Should Students Wait until College to Take Calculus?
By David Bressoud @dbressoud
I have often cited data from the Sadler and Sonnert FICSMath study (Factors Influencing College Success in Mathematics, sponsored by NSF grant #0813702), a large-scale study of 10,437 students in mainstream Calculus I in the fall of 2009 at a stratified random sample of 134 U.S. colleges and universities. Sadler and Sonnert have just published their insights from this study into the following question: Are the students who will enroll in Calculus I in college well-served by studying it first in high school?
To allay the suspense, their answer is a qualified “yes.” Sadler and Sonnert demonstrate that, for most students, having taken any kind of calculus in high school raises college calculus performance by about half a grade. However, they also found that the level of mastery of the high school mathematics considered preparatory for calculus varies widely. It is a far more powerful predictor of how well students will do than whether or not they have seen calculus before.
The FICSMath study had a very simple design. Questionnaires were answered in class, exploring a wide range of variables that might influence student performance in Calculus I. These included race and gender, year in which Algebra I was taken, year in college, college precalculus (if taken), career interest, parental education, high school calculus (if taken), preparation for calculus including courses taken, grades received, and SAT or ACT scores. The single dependent variable was the grade received for the course. The authors employed a hierarchical linear model. They found that about 18% of the variation in grades could be explained at the institution or instructor level. Their model enabled them to focus just on the student effect.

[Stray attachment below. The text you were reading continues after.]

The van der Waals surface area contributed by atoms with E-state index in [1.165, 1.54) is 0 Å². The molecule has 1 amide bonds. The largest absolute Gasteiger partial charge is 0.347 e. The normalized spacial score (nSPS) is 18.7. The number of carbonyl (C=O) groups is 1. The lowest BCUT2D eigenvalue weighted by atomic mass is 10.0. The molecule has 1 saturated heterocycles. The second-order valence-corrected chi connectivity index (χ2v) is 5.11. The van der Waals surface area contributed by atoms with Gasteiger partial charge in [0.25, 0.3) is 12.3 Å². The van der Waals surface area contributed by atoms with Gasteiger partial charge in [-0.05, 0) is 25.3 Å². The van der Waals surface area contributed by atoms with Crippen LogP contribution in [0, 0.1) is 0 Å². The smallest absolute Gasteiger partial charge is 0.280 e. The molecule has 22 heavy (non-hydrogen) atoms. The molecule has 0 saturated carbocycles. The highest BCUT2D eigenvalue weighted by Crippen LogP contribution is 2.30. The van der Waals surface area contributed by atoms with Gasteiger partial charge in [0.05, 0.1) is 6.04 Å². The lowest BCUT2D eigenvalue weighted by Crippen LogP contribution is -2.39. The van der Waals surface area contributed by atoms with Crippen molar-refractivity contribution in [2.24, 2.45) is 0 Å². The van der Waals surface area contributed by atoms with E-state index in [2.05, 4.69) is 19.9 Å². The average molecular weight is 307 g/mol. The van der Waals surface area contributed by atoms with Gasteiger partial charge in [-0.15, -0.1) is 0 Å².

By far the biggest effect at the student level came from preparation for calculus. Figure 2 shows the relationship between grades earned in college calculus and grades earned in high school mathematics courses or on SAT or ACT quantitative exams. The average grade across the entire study was 80.7%, a low B–. We see that less than an A on any high school math course and less than 600 on the SAT or 26 on the ACT suggests a grade of C or less, on average, in college Calculus I. While C is a passing grade, it is a strong signal that there is considerable risk in continuing the pursuit of calculus.
The six variables indicating various aspects of mathematics preparation were combined into a “Calculus Preparation Composite Score” that was very highly correlated with the probability of taking calculus in high school (Figure 3).
This demonstrates the difficulty of untangling preparation for calculus from whether a student took calculus in high school. With the calculus preparation composite normalized to a mean of 0 and a standard deviation of 1, the authors found that at every level of preparation, taking calculus in high school led to an improvement in the college calculus grade (Figure 4). For students in their first year of college with an average level of preparation, the boost is 5 points, or half a grade. Intriguingly, the benefit is greatest for the students with the weakest preparation. The benefit is less for students who enroll in Calculus I after their first year in college.